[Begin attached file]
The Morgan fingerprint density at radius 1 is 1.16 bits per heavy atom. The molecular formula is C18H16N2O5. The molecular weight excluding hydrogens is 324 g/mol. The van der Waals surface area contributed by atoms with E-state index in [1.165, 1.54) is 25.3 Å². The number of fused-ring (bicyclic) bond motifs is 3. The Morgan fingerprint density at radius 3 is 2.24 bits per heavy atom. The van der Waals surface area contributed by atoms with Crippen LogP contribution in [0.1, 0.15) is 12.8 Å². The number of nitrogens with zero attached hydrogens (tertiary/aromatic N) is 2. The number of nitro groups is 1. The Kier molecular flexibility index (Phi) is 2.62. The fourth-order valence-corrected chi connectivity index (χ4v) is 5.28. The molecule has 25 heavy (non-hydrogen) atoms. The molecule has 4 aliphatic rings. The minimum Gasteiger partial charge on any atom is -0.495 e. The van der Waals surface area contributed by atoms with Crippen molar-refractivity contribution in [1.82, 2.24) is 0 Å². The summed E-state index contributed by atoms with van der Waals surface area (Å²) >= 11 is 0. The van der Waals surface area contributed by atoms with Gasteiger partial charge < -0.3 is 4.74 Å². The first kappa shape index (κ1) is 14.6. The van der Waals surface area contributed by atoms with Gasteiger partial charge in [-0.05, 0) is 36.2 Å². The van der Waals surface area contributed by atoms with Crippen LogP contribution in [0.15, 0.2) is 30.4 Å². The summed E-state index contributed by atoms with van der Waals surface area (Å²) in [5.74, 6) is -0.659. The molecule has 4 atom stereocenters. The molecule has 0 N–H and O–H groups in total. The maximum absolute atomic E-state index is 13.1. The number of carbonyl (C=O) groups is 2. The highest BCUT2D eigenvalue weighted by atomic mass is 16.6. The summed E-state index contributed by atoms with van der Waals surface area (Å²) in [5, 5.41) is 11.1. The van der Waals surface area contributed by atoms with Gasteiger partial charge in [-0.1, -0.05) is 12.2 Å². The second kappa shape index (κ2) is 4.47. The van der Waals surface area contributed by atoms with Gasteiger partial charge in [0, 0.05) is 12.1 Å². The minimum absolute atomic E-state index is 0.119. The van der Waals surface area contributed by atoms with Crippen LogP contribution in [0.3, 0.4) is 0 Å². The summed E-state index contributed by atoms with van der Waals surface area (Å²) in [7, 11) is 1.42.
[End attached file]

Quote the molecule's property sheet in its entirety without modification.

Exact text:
The Morgan fingerprint density at radius 1 is 1.16 bits per heavy atom. The molecular formula is C18H16N2O5. The molecular weight excluding hydrogens is 324 g/mol. The van der Waals surface area contributed by atoms with E-state index in [1.165, 1.54) is 25.3 Å². The number of fused-ring (bicyclic) bond motifs is 3. The Morgan fingerprint density at radius 3 is 2.24 bits per heavy atom. The van der Waals surface area contributed by atoms with Crippen LogP contribution in [0.1, 0.15) is 12.8 Å². The number of nitrogens with zero attached hydrogens (tertiary/aromatic N) is 2. The number of nitro groups is 1. The Kier molecular flexibility index (Phi) is 2.62. The fourth-order valence-corrected chi connectivity index (χ4v) is 5.28. The molecule has 25 heavy (non-hydrogen) atoms. The molecule has 4 aliphatic rings. The minimum Gasteiger partial charge on any atom is -0.495 e. The van der Waals surface area contributed by atoms with Crippen molar-refractivity contribution in [1.82, 2.24) is 0 Å². The summed E-state index contributed by atoms with van der Waals surface area (Å²) >= 11 is 0. The van der Waals surface area contributed by atoms with Gasteiger partial charge < -0.3 is 4.74 Å². The first kappa shape index (κ1) is 14.6. The van der Waals surface area contributed by atoms with Gasteiger partial charge in [-0.05, 0) is 36.2 Å². The van der Waals surface area contributed by atoms with Crippen LogP contribution in [0.15, 0.2) is 30.4 Å². The summed E-state index contributed by atoms with van der Waals surface area (Å²) in [5.74, 6) is -0.659. The molecule has 4 atom stereocenters. The molecule has 0 N–H and O–H groups in total. The maximum absolute atomic E-state index is 13.1. The number of carbonyl (C=O) groups is 2. The highest BCUT2D eigenvalue weighted by atomic mass is 16.6. The summed E-state index contributed by atoms with van der Waals surface area (Å²) in [5, 5.41) is 11.1. The van der Waals surface area contributed by atoms with Gasteiger partial charge in [-0.1, -0.05) is 12.2 Å². The second kappa shape index (κ2) is 4.47. The van der Waals surface area contributed by atoms with Gasteiger partial charge in [0, 0.05) is 12.1 Å². The minimum absolute atomic E-state index is 0.119. The van der Waals surface area contributed by atoms with Crippen LogP contribution in [0.3, 0.4) is 0 Å². The summed E-state index contributed by atoms with van der Waals surface area (Å²) in [7, 11) is 1.42.